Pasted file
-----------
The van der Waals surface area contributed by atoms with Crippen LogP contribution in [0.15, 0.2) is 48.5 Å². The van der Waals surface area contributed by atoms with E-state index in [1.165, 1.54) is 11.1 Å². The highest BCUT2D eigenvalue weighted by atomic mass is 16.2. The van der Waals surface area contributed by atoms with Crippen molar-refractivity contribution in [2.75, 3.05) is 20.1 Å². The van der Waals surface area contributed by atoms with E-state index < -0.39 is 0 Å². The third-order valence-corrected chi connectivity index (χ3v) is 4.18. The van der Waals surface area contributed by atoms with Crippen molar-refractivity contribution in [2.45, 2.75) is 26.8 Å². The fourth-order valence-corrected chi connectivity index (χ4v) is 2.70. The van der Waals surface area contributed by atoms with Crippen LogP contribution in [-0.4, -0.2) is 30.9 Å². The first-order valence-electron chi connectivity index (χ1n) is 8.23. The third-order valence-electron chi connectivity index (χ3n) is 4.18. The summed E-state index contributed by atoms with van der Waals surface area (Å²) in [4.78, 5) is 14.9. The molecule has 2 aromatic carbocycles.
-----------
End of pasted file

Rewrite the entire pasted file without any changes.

The van der Waals surface area contributed by atoms with Crippen LogP contribution in [0.15, 0.2) is 48.5 Å². The van der Waals surface area contributed by atoms with E-state index in [1.165, 1.54) is 11.1 Å². The highest BCUT2D eigenvalue weighted by atomic mass is 16.2. The van der Waals surface area contributed by atoms with Crippen molar-refractivity contribution in [2.75, 3.05) is 20.1 Å². The van der Waals surface area contributed by atoms with E-state index < -0.39 is 0 Å². The third-order valence-corrected chi connectivity index (χ3v) is 4.18. The van der Waals surface area contributed by atoms with Crippen molar-refractivity contribution in [2.45, 2.75) is 26.8 Å². The fourth-order valence-corrected chi connectivity index (χ4v) is 2.70. The van der Waals surface area contributed by atoms with Crippen LogP contribution in [-0.4, -0.2) is 30.9 Å². The first-order valence-electron chi connectivity index (χ1n) is 8.23. The third-order valence-electron chi connectivity index (χ3n) is 4.18. The summed E-state index contributed by atoms with van der Waals surface area (Å²) in [4.78, 5) is 14.9. The molecule has 2 aromatic carbocycles.